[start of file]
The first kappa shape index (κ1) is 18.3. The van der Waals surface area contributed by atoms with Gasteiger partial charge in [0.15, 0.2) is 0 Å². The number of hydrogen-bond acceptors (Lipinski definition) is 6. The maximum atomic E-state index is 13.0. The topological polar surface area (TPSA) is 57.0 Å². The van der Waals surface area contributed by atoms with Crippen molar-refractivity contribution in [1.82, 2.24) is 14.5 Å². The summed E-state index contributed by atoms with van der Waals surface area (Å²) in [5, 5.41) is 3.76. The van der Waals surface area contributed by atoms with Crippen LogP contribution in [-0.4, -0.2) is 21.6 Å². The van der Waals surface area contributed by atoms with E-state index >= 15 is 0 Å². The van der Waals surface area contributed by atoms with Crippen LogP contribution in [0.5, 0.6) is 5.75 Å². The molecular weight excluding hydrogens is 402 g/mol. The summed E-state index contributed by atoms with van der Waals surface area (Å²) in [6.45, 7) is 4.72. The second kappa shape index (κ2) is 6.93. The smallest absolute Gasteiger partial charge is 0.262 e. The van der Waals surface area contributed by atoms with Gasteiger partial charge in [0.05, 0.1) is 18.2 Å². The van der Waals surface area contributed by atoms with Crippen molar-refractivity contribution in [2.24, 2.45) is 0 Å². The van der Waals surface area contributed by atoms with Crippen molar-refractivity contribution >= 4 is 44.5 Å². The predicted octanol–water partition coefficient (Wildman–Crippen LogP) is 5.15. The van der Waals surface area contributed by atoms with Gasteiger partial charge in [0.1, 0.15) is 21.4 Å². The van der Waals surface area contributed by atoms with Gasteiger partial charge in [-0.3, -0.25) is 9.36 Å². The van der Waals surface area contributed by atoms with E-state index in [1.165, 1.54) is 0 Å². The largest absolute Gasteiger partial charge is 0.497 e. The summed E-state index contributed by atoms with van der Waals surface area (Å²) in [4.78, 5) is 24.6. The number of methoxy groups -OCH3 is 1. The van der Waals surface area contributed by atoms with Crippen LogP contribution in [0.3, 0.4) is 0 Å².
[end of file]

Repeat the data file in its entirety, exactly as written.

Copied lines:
The first kappa shape index (κ1) is 18.3. The van der Waals surface area contributed by atoms with Gasteiger partial charge in [0.15, 0.2) is 0 Å². The number of hydrogen-bond acceptors (Lipinski definition) is 6. The maximum atomic E-state index is 13.0. The topological polar surface area (TPSA) is 57.0 Å². The van der Waals surface area contributed by atoms with Crippen molar-refractivity contribution in [1.82, 2.24) is 14.5 Å². The summed E-state index contributed by atoms with van der Waals surface area (Å²) in [5, 5.41) is 3.76. The van der Waals surface area contributed by atoms with Crippen LogP contribution in [-0.4, -0.2) is 21.6 Å². The van der Waals surface area contributed by atoms with E-state index >= 15 is 0 Å². The van der Waals surface area contributed by atoms with Crippen LogP contribution in [0.5, 0.6) is 5.75 Å². The molecular weight excluding hydrogens is 402 g/mol. The summed E-state index contributed by atoms with van der Waals surface area (Å²) in [6.45, 7) is 4.72. The second kappa shape index (κ2) is 6.93. The smallest absolute Gasteiger partial charge is 0.262 e. The van der Waals surface area contributed by atoms with Gasteiger partial charge in [0.05, 0.1) is 18.2 Å². The van der Waals surface area contributed by atoms with Crippen molar-refractivity contribution in [2.24, 2.45) is 0 Å². The van der Waals surface area contributed by atoms with Crippen molar-refractivity contribution >= 4 is 44.5 Å². The predicted octanol–water partition coefficient (Wildman–Crippen LogP) is 5.15. The van der Waals surface area contributed by atoms with Gasteiger partial charge in [0.1, 0.15) is 21.4 Å². The van der Waals surface area contributed by atoms with Gasteiger partial charge in [-0.3, -0.25) is 9.36 Å². The van der Waals surface area contributed by atoms with E-state index in [1.165, 1.54) is 0 Å². The largest absolute Gasteiger partial charge is 0.497 e. The summed E-state index contributed by atoms with van der Waals surface area (Å²) in [4.78, 5) is 24.6. The number of methoxy groups -OCH3 is 1. The van der Waals surface area contributed by atoms with Crippen LogP contribution in [0.3, 0.4) is 0 Å².